For defined contribution plans, such as a 401(k), you can chip in an extra $6,000 in 2018 if you’re 50 or older. You can’t make catch-up contributions to a SEP IRA, but you can squirrel away an additional $3,000 to a SIMPLE plan if you’re 50 or older. If you’ve got a solo 401(k) or IRA, the catch-up limits are $6,000 and $1,000, respectively.
Income Phase-Out Limits
Your ability to deduct your traditional IRA contributions depends on how much you earn. The IRS is increasing the adjusted gross income phaseout limits for 2018.
If you have a traditional IRA and you participate in your employer’s retirement plan, the phase-out range if you’re single is $63,000 to $73,000. It’s $101,000 to $121,000 if you’re married and file jointly. If you’re married and you don’t have an employer-sponsored plan but your spouse does, your phase-out limit is between $189,000 and $199,000.
Savers who are planning to fund a Roth IRA also need to be aware of adjustments to the income cap. If you’re single or the head of your household, the income phase-out range is $120,000 to $135,000. The ceiling increases to $189,000 to $199,000 for married couples filing jointly.
Scoring the Savers’s Credit
As an incentive to get more people to save for retirement, the IRS offers a special credit for people who make below a certain amount and contribute to an employer’s plan or IRA. The income limits used to qualify are going up slightly for 2018.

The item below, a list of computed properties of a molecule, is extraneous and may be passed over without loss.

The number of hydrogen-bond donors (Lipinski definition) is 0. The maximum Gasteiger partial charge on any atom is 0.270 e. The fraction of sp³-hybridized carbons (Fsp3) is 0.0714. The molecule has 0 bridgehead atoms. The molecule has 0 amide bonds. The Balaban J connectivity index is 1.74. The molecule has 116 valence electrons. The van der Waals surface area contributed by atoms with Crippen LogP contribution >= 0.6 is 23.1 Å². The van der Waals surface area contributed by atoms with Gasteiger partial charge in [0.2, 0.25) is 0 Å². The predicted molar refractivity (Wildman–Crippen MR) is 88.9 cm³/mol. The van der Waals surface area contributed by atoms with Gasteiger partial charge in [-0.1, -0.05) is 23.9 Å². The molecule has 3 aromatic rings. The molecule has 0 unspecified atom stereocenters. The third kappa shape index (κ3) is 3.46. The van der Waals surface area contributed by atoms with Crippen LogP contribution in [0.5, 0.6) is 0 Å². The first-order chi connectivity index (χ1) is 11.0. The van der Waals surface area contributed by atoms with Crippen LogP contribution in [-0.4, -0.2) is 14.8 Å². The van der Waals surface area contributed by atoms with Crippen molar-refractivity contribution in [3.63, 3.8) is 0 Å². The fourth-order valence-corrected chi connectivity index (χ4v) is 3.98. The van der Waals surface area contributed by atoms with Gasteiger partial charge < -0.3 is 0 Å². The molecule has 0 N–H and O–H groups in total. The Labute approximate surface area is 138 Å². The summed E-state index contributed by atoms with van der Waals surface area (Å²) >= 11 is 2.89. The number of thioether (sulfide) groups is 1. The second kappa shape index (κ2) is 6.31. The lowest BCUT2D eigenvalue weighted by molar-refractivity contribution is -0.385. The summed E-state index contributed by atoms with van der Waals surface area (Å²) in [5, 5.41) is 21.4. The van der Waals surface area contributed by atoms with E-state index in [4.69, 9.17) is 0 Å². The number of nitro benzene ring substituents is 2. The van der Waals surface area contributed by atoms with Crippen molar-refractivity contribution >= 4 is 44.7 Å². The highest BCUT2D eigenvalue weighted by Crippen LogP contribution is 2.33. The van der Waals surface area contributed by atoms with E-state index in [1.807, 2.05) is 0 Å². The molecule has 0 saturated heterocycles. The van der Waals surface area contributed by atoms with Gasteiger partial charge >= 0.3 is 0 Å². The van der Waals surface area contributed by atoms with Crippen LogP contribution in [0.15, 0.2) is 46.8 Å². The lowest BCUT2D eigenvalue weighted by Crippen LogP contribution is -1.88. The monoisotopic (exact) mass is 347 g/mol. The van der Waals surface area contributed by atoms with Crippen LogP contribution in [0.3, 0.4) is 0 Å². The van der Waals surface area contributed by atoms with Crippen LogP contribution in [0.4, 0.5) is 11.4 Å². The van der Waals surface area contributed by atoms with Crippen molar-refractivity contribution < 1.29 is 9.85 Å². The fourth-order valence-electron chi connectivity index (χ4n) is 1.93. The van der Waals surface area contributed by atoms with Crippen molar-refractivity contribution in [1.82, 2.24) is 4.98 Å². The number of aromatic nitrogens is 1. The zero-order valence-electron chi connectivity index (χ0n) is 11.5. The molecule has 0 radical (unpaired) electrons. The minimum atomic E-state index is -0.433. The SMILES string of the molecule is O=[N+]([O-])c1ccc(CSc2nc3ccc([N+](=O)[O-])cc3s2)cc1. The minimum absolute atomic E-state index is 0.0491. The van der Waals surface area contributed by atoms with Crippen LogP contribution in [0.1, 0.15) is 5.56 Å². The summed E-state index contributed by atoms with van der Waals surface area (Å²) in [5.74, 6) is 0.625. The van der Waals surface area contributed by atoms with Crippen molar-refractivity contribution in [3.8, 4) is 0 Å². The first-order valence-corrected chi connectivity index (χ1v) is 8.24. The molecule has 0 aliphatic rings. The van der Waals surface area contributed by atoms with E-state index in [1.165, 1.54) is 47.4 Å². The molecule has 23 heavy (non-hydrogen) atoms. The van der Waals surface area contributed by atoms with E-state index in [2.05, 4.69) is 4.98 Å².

The credit is good for single filers who earn $31,500 or less, heads of household making $47,250 or less, and married couples who file a joint return that make $63,000 or less.
Tips for Saving for Retirement
- Work with a financial advisor. According to industry experts, people who work with a financial advisor are twice as likely to be on track to meet their retirement goals. A matching tool like SmartAsset’s SmartAdvisor can help you find a person to work with to meet your needs. First you’ll answer a series of questions about your situation and goals. Then the program will narrow down your options from thousands of advisors to up to three registered investment advisors who suit your needs. You can then read their profiles to learn more about them, interview them on the phone or in person and choose who to work with in the future. This allows you to find a good fit while the program does much of the hard work for you.
- Maximize your employer’s 401(k) match, if one is offered. As illustrated by SmartAsset’s 401(k) calculator, employer contributions can seriously boost the value of your 401(k) over time. For instance, if your employer will match 50% of employee contributions up to 5% of your salary, you could snag $1,250 in employer contributions if you contribute $2,500 and earn $50,000 a year.
- Consider your options. As indicated by the many contribution limits, you have numerous choices when it comes to saving for retirement. Do your research to make sure you’re making the best choice for your needs. Here’s a breakdown of IRAs vs. 401(k)s.
- If you’re over the age of 50, take advantage of catch-up contributions. Catch-up contributions are a great way to boost your savings, whether you got a late start or haven’t saved as much as you’d hoped. Use SmartAsset’s retirement calculator to ensure you’re saving enough to retire comfortably.